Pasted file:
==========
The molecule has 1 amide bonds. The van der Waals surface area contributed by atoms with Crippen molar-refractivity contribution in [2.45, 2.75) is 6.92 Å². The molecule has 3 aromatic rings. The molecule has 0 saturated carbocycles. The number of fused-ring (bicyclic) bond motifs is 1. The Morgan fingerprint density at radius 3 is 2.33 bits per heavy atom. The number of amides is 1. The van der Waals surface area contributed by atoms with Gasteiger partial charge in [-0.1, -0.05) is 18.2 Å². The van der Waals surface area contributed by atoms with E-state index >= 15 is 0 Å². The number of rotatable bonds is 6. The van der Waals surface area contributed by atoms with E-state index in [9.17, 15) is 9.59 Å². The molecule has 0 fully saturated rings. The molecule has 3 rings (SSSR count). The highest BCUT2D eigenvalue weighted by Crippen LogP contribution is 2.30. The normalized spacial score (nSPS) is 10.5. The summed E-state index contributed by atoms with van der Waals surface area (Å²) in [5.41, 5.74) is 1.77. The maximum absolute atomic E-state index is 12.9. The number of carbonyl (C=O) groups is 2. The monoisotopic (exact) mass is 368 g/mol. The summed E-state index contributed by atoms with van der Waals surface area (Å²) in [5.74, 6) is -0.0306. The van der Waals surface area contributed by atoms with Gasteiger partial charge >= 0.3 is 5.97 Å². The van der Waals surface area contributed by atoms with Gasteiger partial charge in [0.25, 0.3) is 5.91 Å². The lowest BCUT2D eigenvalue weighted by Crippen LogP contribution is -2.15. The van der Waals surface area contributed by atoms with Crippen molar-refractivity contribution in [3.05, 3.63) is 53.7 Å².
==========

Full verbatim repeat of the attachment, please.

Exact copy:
The molecule has 1 amide bonds. The van der Waals surface area contributed by atoms with Crippen molar-refractivity contribution in [2.45, 2.75) is 6.92 Å². The molecule has 3 aromatic rings. The molecule has 0 saturated carbocycles. The number of fused-ring (bicyclic) bond motifs is 1. The Morgan fingerprint density at radius 3 is 2.33 bits per heavy atom. The number of amides is 1. The van der Waals surface area contributed by atoms with Gasteiger partial charge in [-0.1, -0.05) is 18.2 Å². The van der Waals surface area contributed by atoms with E-state index >= 15 is 0 Å². The number of rotatable bonds is 6. The van der Waals surface area contributed by atoms with E-state index in [9.17, 15) is 9.59 Å². The molecule has 0 fully saturated rings. The molecule has 3 rings (SSSR count). The highest BCUT2D eigenvalue weighted by Crippen LogP contribution is 2.30. The normalized spacial score (nSPS) is 10.5. The summed E-state index contributed by atoms with van der Waals surface area (Å²) in [5.41, 5.74) is 1.77. The maximum absolute atomic E-state index is 12.9. The number of carbonyl (C=O) groups is 2. The monoisotopic (exact) mass is 368 g/mol. The summed E-state index contributed by atoms with van der Waals surface area (Å²) in [5.74, 6) is -0.0306. The van der Waals surface area contributed by atoms with Gasteiger partial charge >= 0.3 is 5.97 Å². The van der Waals surface area contributed by atoms with Gasteiger partial charge in [0.25, 0.3) is 5.91 Å². The lowest BCUT2D eigenvalue weighted by Crippen LogP contribution is -2.15. The van der Waals surface area contributed by atoms with Crippen molar-refractivity contribution in [3.05, 3.63) is 53.7 Å².